College of Business: University of Illinois at Urbana-Champaign

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Highest Expectations


Andy Lucido ’12 smiled knowingly when he heard the news about his fellow Army Ranger, Sargeant First Class Leroy Petry. On July 12, 2011 Petry became only the second living recipient of the nation’s highest military award, the Medal of Honor, for grabbing a live grenade.

What set Petry apart from average men and women was his purpose, the conditions surrounding his fateful choice, and the consequences.

Army Rangers like Petry are all volunteers who willingly, eagerly, step in harm’s way to lead the offensive, to battle America’s enemies wherever and whenever necessary. Already a veteran of several deployments, Petry and the men he supervised had been conducting a rare daylight raid on a Taliban compound in eastern Afghanistan’s Paktya Province when they ran into trouble.

In the strain of battle, after having been shot through both legs by an enemy bullet, Petry led two of his fellow rangers to take cover behind a chicken coop, just as a live grenade landed in their midst.

Despite his wounds, it was at that moment that Petry reached for and then tossed the enemy grenade away.

As a result of his unflinching purpose as a warrior and a leader, Petry lost his hand but saved his men. He even called in an update to command shortly after bandaging his arm. In so doing, he captured the resolve, the unflinching calm of dedication and training all soldiers aspire to achieve.

Lucido, who was deployed twice to Iraq and twice to Afghanistan, believes Petry’s valor and heroism reflects well the training, inherent ability, and commitment Army Rangers are known for. Once a member of Petry’s unit before joining the ILLINOIS MBA, Lucido also believes a military career is great training for the business world.

“Being an Army Ranger made me a better person,” says Lucido. “I learned what my strengths are and how to adapt to any situation on the fly.”

As an undergraduate, Lucido joined the Army ROTC which prepared him to be a commissioned officer upon graduating. As a newly commissioned officer, Lucido became immediately responsible for 50 men. Two years later he was promoted to the rank of captain. By the time he resigned he was leading 150 men as a company executive officer.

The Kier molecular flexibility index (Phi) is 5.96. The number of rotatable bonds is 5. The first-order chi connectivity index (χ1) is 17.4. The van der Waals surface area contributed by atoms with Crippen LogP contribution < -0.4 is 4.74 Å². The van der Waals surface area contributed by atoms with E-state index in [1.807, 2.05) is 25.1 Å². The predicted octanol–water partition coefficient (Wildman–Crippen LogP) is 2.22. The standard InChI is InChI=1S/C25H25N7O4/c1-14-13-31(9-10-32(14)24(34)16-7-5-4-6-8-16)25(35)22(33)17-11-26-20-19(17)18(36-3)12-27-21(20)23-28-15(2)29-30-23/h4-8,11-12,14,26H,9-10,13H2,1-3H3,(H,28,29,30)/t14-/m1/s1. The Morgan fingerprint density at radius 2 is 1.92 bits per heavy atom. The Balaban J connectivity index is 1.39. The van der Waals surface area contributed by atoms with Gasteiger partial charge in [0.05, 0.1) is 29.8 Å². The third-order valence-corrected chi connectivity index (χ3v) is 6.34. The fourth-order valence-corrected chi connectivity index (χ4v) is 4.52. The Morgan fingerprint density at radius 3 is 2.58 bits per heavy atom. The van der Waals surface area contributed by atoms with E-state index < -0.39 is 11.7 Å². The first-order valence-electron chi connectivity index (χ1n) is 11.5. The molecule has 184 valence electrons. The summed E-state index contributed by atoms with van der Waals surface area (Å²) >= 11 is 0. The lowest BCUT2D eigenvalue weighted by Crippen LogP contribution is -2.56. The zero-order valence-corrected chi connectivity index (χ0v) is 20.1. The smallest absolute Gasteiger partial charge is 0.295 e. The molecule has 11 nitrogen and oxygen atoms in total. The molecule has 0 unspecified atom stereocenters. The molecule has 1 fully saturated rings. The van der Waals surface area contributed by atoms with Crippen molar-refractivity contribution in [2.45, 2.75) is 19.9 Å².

The military taught Lucido how to lead. He is a superior trainer and logistics specialist with strong ethical compass. He can brief executives, manage a budget and adapt as needed to difficult situations in high pressure environments. The military produced an unusually motivated and capable 29 year old leader who is ready to take his place in the world of business.

Like many veterans, Lucido is taking advantage of financial incentives afforded to him. He chose ILLINOIS because of its strong academic and veteran-friendly reputations.
Lucido starts his last year of the MBA program this fall.

Lucido is also working hard to build up the Illinois Military Veteran’s Association, a group designed to help veterans reinvent themselves for the civilian job market. Lucido and other contributors are organizing a series of career workshops to achieve this goal.

“We plan to help ILLINOIS MBAs learn how they can specifically leverage their military skills over to the MBA side in their career search. At the same time, we will participate in a career event in Chicago called the MBA Veterans Career Conference, created by ILLINOIS alumni Chris Petersen [‘09] and Dave Chonowski [‘10].”

Lucido believes veterans will benefit tremendously from guidance for building new networks, reworking resumes for business, and adjusting to the wide array of career options available with an MBA.

Upon graduating, Lucido’s personal goal is to get a job in public sector consulting at a top company. If his past accomplishments are any indication, potential employers should keep a spot open for him.


Andy Lucido belongs to the ILLINOIS MBA Class 2012 and is the Military Veterans Association President. He can be reached at

UIUC College of Business